An extract on #instacollage
Preschools provide education from ages approximately three to seven, depending on the country when children enter primary education. These are also known as nursery schools and as kindergarten, except in the US, where kindergarten is a term used for primary education. Kindergarten "provide[s] a child-centred, preschool curriculum for three- to seven-year-old children that aim[s] at unfolding the child's physical, intellectual, and moral nature with balanced emphasis on each of them."
Since 1909, the ratio of children in the developing world attending school has increased. Before then, a small minority of boys attended school. By the start of the 21st century, the majority of all children in most regions of the world attended school.
Universal Primary Education is one of the eight international Millennium Development Goals, towards which progress has been made in the past decade, though barriers still remain. Securing charitable funding from prospective donors is one particularly persistent problem. Researchers at the Overseas Development Institute have indicated that the main obstacles to funding for education include conflicting donor priorities, an immature aid architecture, and a lack of evidence and advocacy for the issue. Additionally, Transparency International has identified corruption in the education sector as a major stumbling block to achieving Universal Primary Education in Africa. Furthermore, demand in the developing world for improved educational access is not as high as foreigners have expected. Indigenous governments are reluctant to take on the ongoing costs involved. There is also economic pressure from some parents, who prefer their children to earn money in the short term rather than work towards the long-term benefits of education.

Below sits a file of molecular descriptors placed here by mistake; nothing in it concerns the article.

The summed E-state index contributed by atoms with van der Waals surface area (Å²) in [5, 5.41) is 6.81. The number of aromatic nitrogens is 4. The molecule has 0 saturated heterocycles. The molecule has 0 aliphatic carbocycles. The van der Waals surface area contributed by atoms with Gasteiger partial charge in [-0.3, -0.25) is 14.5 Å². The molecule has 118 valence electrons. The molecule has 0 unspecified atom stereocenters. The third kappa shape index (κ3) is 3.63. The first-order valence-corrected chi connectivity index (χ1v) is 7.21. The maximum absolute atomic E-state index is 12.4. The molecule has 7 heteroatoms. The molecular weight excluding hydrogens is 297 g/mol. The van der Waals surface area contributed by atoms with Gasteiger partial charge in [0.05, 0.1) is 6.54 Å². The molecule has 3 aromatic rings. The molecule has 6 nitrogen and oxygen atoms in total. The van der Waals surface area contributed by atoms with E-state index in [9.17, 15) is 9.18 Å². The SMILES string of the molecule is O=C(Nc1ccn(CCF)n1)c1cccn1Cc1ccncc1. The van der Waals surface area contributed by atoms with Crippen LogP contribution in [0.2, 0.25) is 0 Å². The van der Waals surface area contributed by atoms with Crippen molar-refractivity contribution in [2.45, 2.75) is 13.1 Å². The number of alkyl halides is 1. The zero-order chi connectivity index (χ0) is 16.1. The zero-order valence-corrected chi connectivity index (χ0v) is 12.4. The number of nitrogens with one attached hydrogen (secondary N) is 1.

A study conducted by the UNESCO International Institute for Educational Planning indicates that stronger capacities in educational planning and management may have an important spill-over effect on the system as a whole. Sustainable capacity development requires complex interventions at the institutional, organizational and individual levels that could be based on some foundational principles:
national leadership and ownership should be the touchstone of any intervention;
strategies must be context relevant and context specific;
plans should employ an integrated set of complementary interventions, though implementation may need to proceed in steps;
partners should commit to a long-term investment in capacity development while working towards some short-term achievements;
outside intervention should be conditional on an impact assessment of national capacities at various levels;
a certain percentage of students should be removed for improvisation of academics (usually practiced in schools, after 10th grade).